Any Time, Any Place

sleepIf they gave out medals for sleeping, I’d be top of the podium (after a quick nap).

I wake up tired, I go to bed tired. I yawn constantly. And not polite little yawns either. Massive, jaw-aching, cartoon-like yawns. ‘Am I boring you?’ is a phrase I hear an awful lot.

It’s exhausting (excuse the pun) being tired all the time. It’s a bit like MS in miniature – the feeling of being disconnected from society, in a little bubble all of my own.

Days are meticulously planned, pockets of time doled out like bargaining chips. Spontaneity is a thing of the past, or at least, I have to think about it very carefully. Which kind of defeats the object.

There is a famous spoon theory, to explain chronic tiredness to other people, about how you only have a set amount of energy in one day. I prefer to think of the Mallet Theory. Say you start the day with ten mallets. You have to give one up every time you feel you’ve been coshed over the head by MS fatigue. If you’ve got any left at the end of the day, it’s been a good one.

The thing about MS fatigue, like most other MS symptoms, is that it can be managed, not cured. I have loads of strategies – a handy duvet tucked behind the sofa, rushing around like a wild woman when I suddenly find myself with some precious energy, preparing food ready for later, a command table set up next to my sofa with everything to hand. In fact, it’s very similar to when The Teenager was a screaming cute little baby. The midwife would chastise me, ‘now dear, mummy must sleep when baby does, mummy must be guided by baby, baby won’t mind if you haven’t managed to dust the house.’ Baby won’t mind if I shut the door on you, then.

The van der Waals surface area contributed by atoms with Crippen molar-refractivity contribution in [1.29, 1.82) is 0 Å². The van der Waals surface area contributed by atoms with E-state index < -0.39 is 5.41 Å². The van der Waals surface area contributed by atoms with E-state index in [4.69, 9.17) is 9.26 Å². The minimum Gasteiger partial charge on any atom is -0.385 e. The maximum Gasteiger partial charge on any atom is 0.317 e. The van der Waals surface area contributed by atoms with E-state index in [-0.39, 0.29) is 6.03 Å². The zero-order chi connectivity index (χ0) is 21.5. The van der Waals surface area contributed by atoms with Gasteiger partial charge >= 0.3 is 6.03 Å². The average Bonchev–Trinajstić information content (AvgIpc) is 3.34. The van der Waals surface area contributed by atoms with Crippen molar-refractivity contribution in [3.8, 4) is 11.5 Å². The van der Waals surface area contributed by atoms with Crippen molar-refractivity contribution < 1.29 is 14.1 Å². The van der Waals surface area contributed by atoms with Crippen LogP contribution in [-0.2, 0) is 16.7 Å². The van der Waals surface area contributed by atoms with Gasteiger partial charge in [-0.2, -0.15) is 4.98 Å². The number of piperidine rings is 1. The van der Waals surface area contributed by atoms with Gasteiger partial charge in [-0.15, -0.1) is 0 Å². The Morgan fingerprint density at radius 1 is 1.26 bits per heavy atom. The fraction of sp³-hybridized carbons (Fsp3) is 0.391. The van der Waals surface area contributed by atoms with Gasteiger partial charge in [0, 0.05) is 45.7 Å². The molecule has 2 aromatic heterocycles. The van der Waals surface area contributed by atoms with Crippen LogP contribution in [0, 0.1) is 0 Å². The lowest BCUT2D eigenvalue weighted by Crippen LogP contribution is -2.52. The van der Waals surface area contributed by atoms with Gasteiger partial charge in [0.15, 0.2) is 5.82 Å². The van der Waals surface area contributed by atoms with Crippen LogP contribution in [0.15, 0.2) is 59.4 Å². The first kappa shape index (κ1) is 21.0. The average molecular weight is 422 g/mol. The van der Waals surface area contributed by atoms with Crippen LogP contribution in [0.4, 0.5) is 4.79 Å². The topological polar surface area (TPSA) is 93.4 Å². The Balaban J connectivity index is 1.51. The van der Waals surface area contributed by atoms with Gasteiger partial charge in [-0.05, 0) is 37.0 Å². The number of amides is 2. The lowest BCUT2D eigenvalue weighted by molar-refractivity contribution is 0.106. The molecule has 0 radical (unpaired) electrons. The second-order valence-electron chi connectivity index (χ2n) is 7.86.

I’d like to say I feel better with all this sleep. I don’t. It’s not a luxury, it’s a necessity. It barely brings me back up to my baseline energy levels, and even that’s way below par. But as with everything else that MS throws at me, I’ve adapted to it. It’s kind of normal now. Only problem is, I keep running out of mallets. …

Tagged , , , , , ,

26 thoughts on “Any Time, Any Place

  1. Tony Cardis says:

    With me it’s the ten o’ clock rule. As someone who could drink and party till the early hours now I have to plan for an evening out. But even if I sleep all day and wake up 5 minutes before I go out, at ten o’clock it’s like my body says that’s it last orders please and starts pulling the shutters down and starts packing for home.
    Thankfully at my age invites to all nights raves don’t turn up now, and at family party’s it’s expected that I leave with the grannies saying no I’ve had a lovely time.
    For me a meal out with friends and home by ten is a lovely night

    • stumbling in flats says:

      Hi Tony,
      Sounds exactly like me! I’m such a party pooper. Have got a birthday bash at the end of the month (jointly with The Teenager, he’ll be 14 next week), and I may need to sneak away for a wee shuteye, lol.
      It’s weird how all of a sudden I can just be overcome by the most appalling fatigue, out of the blue.
      And can’t remember the last time I was up all night. Sigh. Those were the days!!

  2. Ellen says:

    Mallets! I love it! The fatigue is so brutal. It absolutely crushes the life out of you. And it’s impossible to explain to anyone who hasn’t experienced it. I was visiting recently with a couple of friends. The husband has M.S. His wife was grumbling that she just didn’t get it how he seemed to have energy to do some of the things he wanted to do, but couldn’t do other things. I silently stewed with irritation, but was too tired to articulate my thoughts on the matter. Later, I thought about it. Most people do their errands and chores and work and, with what time is left over, get to do what they want. For people like us, if we do a single thing, it’s apt to leave us feeling steamrolled and incoherent. For us, there is no hope of anything left over so there’s time for what we want to do. Everything is a sacrifice and a difficult choice.

    Mallets… oh yes.

    • stumbling in flats says:

      The more I think about it, the more I am liking my Mallet Theory! Spoon is far too gentle and non-descriptive for me.
      I feel for that person with MS – been there too many times. I don’t expect people to fully understand, but fatigue is SUCH a huge part of MS. I tire myself out trying to explain it.

  3. Jenny Best says: